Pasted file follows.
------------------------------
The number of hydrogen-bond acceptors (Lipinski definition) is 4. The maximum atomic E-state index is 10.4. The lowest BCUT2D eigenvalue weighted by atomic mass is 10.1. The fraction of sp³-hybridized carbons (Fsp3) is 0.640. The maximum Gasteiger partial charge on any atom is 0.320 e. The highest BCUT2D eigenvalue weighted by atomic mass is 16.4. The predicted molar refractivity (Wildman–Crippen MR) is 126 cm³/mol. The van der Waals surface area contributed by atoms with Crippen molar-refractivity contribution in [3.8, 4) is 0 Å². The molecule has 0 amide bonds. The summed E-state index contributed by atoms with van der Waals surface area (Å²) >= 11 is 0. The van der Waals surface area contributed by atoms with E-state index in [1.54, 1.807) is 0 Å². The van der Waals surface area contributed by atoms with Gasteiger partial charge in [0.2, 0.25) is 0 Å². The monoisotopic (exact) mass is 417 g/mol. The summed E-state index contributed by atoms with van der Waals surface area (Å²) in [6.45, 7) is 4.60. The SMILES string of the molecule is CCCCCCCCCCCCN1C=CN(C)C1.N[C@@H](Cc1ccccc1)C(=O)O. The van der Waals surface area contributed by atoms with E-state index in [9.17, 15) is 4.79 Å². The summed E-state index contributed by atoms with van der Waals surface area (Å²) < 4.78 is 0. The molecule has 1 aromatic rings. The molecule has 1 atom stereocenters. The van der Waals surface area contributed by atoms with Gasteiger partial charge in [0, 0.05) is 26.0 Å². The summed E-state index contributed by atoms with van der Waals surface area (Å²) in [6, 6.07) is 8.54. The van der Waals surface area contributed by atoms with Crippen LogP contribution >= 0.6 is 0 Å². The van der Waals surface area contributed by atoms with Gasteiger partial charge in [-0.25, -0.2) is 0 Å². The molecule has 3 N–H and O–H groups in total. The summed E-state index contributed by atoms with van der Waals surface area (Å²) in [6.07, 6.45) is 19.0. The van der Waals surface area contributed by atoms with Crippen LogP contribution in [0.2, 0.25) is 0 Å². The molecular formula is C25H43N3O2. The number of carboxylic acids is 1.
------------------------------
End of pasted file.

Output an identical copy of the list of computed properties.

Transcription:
The number of hydrogen-bond acceptors (Lipinski definition) is 4. The maximum atomic E-state index is 10.4. The lowest BCUT2D eigenvalue weighted by atomic mass is 10.1. The fraction of sp³-hybridized carbons (Fsp3) is 0.640. The maximum Gasteiger partial charge on any atom is 0.320 e. The highest BCUT2D eigenvalue weighted by atomic mass is 16.4. The predicted molar refractivity (Wildman–Crippen MR) is 126 cm³/mol. The van der Waals surface area contributed by atoms with Crippen molar-refractivity contribution in [3.8, 4) is 0 Å². The molecule has 0 amide bonds. The summed E-state index contributed by atoms with van der Waals surface area (Å²) >= 11 is 0. The van der Waals surface area contributed by atoms with E-state index in [1.54, 1.807) is 0 Å². The van der Waals surface area contributed by atoms with Gasteiger partial charge in [0.2, 0.25) is 0 Å². The monoisotopic (exact) mass is 417 g/mol. The summed E-state index contributed by atoms with van der Waals surface area (Å²) in [6.45, 7) is 4.60. The SMILES string of the molecule is CCCCCCCCCCCCN1C=CN(C)C1.N[C@@H](Cc1ccccc1)C(=O)O. The van der Waals surface area contributed by atoms with E-state index in [9.17, 15) is 4.79 Å². The summed E-state index contributed by atoms with van der Waals surface area (Å²) < 4.78 is 0. The molecule has 1 aromatic rings. The molecule has 1 atom stereocenters. The van der Waals surface area contributed by atoms with Gasteiger partial charge in [0, 0.05) is 26.0 Å². The summed E-state index contributed by atoms with van der Waals surface area (Å²) in [6, 6.07) is 8.54. The van der Waals surface area contributed by atoms with Crippen LogP contribution >= 0.6 is 0 Å². The van der Waals surface area contributed by atoms with Gasteiger partial charge in [-0.25, -0.2) is 0 Å². The molecule has 3 N–H and O–H groups in total. The summed E-state index contributed by atoms with van der Waals surface area (Å²) in [6.07, 6.45) is 19.0. The van der Waals surface area contributed by atoms with Crippen LogP contribution in [0.2, 0.25) is 0 Å². The molecular formula is C25H43N3O2. The number of carboxylic acids is 1.